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Land Trusts – Holding Beneficial Interest

By Jay Butler

Land Trusts, sometimes referred to as Florida or Illinois ‘type’ trusts because of their favorable state laws and years of case history, are designed to hold title to real property and real property assets including real estate options, contracts and mortgages. Land Trusts are most commonly used to transfer title of income-producing property without invoking a due-on-sale clause with their lender. Public Law 97, also known as the Garn – St. Garmain Act, prohibits financial institutions from invoking a due-on-sale clause upon transferring title so long as, among other things, the beneficial interest holder is the same the day after the transfer as it was the day before the transfer and there is no transfer in the rights of occupancy in the property.

Both residential and commercial real estate investors alike have made the mistake of listing themselves as the beneficial interest holder in their land trust agreement. Even though the beneficial interest holder of a land trust agreement is not filed anywhere in the public domain, should the property held in the land trust face an inside lawsuit, or should the individual listed as the beneficial interest holder of the land trust face an outside lawsuit, all the assets of both the land trust and the individual are at risk to seizure by a judgement creditor.

Although land trusts provide an excellent veil of anonymity, it is still a form of an intervivos trust and thus not an asset protection vehicle. Intervivos means ‘among or between the living’ hence the term ‘living trust’. Land Trust assets are considered personal property to the beneficiary, which is not subject to seizure by judgement creditors in some states. However, existing court precedence has held that,“If a settlor has the right to revoke a trust, all of the assets are treated as owned by the settlor and is ignored for creditor purposes, just as it is ignored for tax purposes.” Meaning, while land trusts can provide you with an excellent veil of anonymity in the public domain, they are not a shield of protection as is an entity.

Land Trusts can be revocable or irrevocable. While generally created as revocable, if a judge were to call you into a debtor’s examination, requiring you to provide ownership information under penalty of perjury (wherein you may not plead your 5th amendment rights), you must disclose all of your assets or risk being held in contempt of court. If the beneficial interest holder of the land trust is an entity, you stand measurably improved chances of protection as such structures provide outstanding asset protection under scrutiny.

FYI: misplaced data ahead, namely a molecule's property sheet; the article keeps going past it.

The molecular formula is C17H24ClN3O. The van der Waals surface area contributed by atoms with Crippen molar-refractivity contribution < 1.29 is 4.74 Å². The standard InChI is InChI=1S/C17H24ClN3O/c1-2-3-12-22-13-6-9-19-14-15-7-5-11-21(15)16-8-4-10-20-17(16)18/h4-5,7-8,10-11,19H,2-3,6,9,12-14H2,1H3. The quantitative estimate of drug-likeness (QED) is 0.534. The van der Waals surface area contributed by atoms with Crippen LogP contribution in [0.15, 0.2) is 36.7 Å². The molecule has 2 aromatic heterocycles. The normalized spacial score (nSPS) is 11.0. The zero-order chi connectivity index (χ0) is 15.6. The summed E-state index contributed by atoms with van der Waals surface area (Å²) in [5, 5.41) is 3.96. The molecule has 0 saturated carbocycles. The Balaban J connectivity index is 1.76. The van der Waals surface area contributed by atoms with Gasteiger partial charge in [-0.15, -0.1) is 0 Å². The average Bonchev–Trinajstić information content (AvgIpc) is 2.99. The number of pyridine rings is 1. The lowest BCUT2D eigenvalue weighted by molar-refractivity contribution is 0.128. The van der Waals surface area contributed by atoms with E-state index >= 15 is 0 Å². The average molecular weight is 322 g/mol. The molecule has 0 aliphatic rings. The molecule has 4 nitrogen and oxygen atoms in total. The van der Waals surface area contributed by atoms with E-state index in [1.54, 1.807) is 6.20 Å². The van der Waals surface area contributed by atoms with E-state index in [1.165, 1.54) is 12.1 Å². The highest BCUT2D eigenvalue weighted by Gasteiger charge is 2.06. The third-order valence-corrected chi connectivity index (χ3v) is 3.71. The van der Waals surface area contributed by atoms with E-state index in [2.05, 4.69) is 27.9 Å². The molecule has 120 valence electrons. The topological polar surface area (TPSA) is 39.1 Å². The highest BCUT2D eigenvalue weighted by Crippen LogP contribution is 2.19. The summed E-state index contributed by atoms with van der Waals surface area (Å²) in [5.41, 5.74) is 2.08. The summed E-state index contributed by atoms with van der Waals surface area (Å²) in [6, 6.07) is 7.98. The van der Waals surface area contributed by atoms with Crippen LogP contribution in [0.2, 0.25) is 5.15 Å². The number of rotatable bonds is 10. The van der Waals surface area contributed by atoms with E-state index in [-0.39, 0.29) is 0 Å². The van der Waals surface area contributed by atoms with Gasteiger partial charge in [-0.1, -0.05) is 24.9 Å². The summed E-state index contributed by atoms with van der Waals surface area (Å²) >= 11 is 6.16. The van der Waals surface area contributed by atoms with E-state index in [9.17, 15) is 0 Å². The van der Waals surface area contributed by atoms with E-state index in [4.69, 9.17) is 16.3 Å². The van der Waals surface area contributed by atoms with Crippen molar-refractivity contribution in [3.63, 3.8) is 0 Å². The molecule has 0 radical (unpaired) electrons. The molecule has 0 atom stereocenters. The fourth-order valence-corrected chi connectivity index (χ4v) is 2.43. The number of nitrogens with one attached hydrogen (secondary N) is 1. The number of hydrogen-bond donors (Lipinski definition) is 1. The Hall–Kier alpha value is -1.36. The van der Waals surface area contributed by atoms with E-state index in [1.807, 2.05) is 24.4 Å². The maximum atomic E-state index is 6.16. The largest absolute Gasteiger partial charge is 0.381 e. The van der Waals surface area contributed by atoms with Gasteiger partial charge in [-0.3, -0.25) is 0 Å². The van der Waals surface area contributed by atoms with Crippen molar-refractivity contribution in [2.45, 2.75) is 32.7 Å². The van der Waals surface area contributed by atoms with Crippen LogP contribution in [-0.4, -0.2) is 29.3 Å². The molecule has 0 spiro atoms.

It is therefore of paramount importance to assign the beneficial interest of the land trust (at least 24 hours after transferring title) to another ‘person’, such as a Limited Liability Company. With recent state supreme court rulings in Colorado,California and Florida rendering most single-member Limited Liability Companies (LLC) useless as tits on a bull, we recommend that when possible you form any such single-member limited liability companies in states like Nevada, Wyoming or Delaware whose respective state statutes offer the same charging order protection to single-member LLC’s afforded to multi-member LLC’s.

Placing the beneficial interest holdings of a land trust into an entity isolates individual liability from an inside law suit to the LLC and protects LLC assets from a judgement creditor in the event of an outside law suit to the individual. Factoring equity value, cash flow and overall risk of each property should aid in determining just how many entities require forming to hold the beneficial interest to your land trusts. We suggest holding beneficial interest to your land trusts in either a Nevada, Wyoming or Delaware Limited Liability Company or (Family) Limited Partnership.

In 2011, Nevada enacted legislation NRS 78.746 which extends Nevada “C” Corporations the same charging order protection afforded to Limited Liability Companies and Limited Partnerships. In addition to a few other minor restrictions, such “C” Corporations must have at least 2 and no more than 99 shareholders. Wyoming is considering adding this favorable concept into its legislation but, at the time of this article, has not yet done so. Meaning, you can also have a Nevada “C” Corporation act as the beneficial interest holder to your land trust as it too affords ‘charging order protection’ just like a Limited Liability Company and Limited Partnership.

In-so-far-as taxes are concerned, a Land Trust is a private agreement amongst the involved parties and requires no financial reporting, however the entity which acts as beneficial interest holder is required to file a tax return annually either in the form a 1065 (Partnership), 1120 (“C” Corporation) or 1120-S (“S” Corporation).

For states which require beneficial interest holders of a Land Trust to be disclosed, Personal Property Trusts can be used as an effective vehicle “between” the property (held in the Land Trust) and the ultimate property owner (ie. Corp, LLC or LP). This use of ‘layering trusts’ can be a very effective tool in dissuading would-be creditors from attacking you, all without creating unreasonable costs or sacrifices in time and energy during your real estate transactions.

Whether owning, renting or holding for long-term growth, be sure to mitigate unnecessary liabilities for your business by assigning the beneficial interest holdings of your land trust to an entity. 


asset protection, experts, land trust, rei tips
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